Greytown school’s education success
A Wairarapa high school is hailing the early results of a radical curriculum change, which has done away with individual subjects and focuses instead on solving ‘‘real-life problems’’.
Kuranui College, in Greytown, said introducing the change for the new school year had been time-consuming, but early indications suggested it was having a positive impact.
‘‘We have seen a dramatic reduction of behavioural concerns and a massive increase in engagement,’’ deputy principal Vicki Wish said. ‘‘There is a buzz of learning happening in classrooms, and a corresponding tone in the staffroom.’’
The introduction of the Ignite system for year 9 and 10 students had been in the planning for more than two years, and were geared towards suiting students’ individual strengths, she said.
Each course offered under the system encompass different subjects: some will be compulsory, and in each there will be choices.
‘‘Students have responded very well to being in classes with a wide range of abilities, and having both year 9 and year 10 in each course,’’ Wish said.
‘‘It’s exciting to see our new year 9s work hard to match the skills and knowledge of year 10s, and for the year 10s to also lift their game in response. We’re confident that this will pay dividends in the senior school.’’
‘‘There is a buzz of learning happening in classrooms, and a corresponding tone in the staffroom.’’
Wish said last year that the changes stemmed from a desire to focus more on individual students’ strengths.
‘‘When we began evaluating how effective we were in delivering the curriculum in our junior school ... we quickly identified that there were three key issues that needed to be addressed. We were giving an unequal amount of time to the study of core versus option subjects.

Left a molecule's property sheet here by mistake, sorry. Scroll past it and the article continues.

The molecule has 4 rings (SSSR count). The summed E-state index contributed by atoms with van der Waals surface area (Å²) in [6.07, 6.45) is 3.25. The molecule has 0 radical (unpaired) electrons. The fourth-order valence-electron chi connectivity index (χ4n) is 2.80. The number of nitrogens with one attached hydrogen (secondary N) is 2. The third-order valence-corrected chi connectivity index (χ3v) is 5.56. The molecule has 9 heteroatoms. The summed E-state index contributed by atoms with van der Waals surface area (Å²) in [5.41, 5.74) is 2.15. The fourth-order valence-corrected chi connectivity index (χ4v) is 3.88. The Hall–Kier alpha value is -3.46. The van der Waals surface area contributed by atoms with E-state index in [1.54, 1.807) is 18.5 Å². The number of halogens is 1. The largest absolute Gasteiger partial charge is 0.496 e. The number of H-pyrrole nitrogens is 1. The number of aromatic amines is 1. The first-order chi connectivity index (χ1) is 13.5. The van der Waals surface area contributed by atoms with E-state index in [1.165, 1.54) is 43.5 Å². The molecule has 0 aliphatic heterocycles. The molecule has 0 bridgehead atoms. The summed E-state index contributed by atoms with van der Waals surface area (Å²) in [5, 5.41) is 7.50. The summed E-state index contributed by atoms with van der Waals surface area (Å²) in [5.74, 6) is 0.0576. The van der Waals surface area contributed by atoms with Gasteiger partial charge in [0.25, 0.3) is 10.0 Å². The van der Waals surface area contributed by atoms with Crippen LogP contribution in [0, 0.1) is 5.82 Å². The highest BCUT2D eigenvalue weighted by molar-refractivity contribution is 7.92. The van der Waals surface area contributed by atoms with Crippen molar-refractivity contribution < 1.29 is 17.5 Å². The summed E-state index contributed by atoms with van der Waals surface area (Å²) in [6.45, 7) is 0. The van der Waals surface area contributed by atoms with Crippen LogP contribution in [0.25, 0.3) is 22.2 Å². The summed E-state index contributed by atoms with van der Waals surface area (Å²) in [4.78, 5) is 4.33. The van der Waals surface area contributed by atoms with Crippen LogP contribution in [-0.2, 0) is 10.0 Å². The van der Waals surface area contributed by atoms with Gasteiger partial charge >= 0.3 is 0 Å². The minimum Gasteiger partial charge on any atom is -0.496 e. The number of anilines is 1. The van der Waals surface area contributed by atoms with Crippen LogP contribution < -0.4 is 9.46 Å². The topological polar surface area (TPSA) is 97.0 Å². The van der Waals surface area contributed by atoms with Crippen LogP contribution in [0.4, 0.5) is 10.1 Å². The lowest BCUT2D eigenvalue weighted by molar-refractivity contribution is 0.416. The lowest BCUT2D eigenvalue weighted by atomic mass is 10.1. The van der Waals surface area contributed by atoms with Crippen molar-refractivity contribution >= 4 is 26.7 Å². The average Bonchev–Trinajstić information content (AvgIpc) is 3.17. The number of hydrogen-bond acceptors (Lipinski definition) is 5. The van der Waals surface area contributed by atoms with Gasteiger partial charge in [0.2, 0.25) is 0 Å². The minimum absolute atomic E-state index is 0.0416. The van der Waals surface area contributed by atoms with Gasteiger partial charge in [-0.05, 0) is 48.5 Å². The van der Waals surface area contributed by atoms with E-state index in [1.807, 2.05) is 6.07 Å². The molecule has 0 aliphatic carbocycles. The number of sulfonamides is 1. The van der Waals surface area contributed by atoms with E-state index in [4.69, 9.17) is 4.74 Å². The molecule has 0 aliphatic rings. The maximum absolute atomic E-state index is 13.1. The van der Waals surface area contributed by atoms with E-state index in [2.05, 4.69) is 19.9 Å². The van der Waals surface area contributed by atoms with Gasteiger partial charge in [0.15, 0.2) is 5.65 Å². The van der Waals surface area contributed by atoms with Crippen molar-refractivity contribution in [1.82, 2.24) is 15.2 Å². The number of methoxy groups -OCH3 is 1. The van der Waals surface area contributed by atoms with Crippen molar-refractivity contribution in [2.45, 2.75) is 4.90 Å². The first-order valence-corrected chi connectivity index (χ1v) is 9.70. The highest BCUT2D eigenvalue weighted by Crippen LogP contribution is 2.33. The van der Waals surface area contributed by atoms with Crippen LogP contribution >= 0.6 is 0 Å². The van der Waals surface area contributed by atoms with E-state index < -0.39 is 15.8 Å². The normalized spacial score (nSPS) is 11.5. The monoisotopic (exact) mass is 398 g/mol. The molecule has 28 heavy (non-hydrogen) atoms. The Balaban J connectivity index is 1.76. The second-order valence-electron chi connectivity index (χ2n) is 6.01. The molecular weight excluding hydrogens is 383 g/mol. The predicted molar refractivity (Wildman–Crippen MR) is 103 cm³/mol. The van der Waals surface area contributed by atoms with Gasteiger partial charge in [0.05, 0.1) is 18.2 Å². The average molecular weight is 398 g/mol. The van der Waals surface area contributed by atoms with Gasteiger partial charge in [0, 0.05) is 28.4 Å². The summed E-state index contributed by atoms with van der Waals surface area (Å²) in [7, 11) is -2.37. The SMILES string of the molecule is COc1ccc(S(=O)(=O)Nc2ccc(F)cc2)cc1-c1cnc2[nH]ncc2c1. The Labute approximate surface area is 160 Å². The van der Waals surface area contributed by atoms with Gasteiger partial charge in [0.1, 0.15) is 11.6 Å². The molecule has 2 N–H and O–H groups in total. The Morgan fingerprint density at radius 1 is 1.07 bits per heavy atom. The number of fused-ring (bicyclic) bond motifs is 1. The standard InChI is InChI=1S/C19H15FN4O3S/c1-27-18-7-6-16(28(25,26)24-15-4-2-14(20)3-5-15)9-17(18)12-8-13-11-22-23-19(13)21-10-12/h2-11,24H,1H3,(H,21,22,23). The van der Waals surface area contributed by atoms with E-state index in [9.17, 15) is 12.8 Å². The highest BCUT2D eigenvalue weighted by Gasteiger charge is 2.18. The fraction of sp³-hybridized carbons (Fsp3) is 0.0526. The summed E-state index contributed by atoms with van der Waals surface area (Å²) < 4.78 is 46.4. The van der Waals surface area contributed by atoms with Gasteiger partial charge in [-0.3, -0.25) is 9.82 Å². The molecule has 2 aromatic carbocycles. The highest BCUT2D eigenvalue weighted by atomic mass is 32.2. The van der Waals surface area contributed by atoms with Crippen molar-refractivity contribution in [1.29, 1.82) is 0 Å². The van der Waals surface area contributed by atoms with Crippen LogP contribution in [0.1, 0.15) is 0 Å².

‘‘Students were having little ownership in what they learnt, and many were experiencing difficulty in seeing the connections between the subjects they were studying and the relevance for real-life after leaving school.’’
An example of how the Ignite system works is that students might be required to do three maths courses over years 9 and 10, but they would have a choice of eight.
A keen maths student might choose to do all eight.
A Ministry of Education spokeswoman said the national curriculum was designed with flexibility in mind.
‘‘The NZ curriculum sets the direction and guidance for student learning,’’ she said. ‘‘All schools are required to deliver the learning outcomes contained in the curriculum to their students. How schools do this is flexible to meet the needs of their students in a way that is relevant.
‘‘Kuranui appears to be tailoring the curriculum as it is intended.’’
Several year 9 students and their parents have told the school the new curriculum drew them towards Kuranui.
Will Isaacs, who came to Kuranui from Greytown School, said he liked the look of the new system. ‘‘The Ignite programme looked really interesting and I’m enjoying DVC, which stands for Design Visual Communications.
‘‘It’s like technical drawing and designing, and we are designing logos for our own design company.’’
Meg Hunter also liked the look of the subject matter.
‘‘I am enjoying the range of subjects and teachers.’’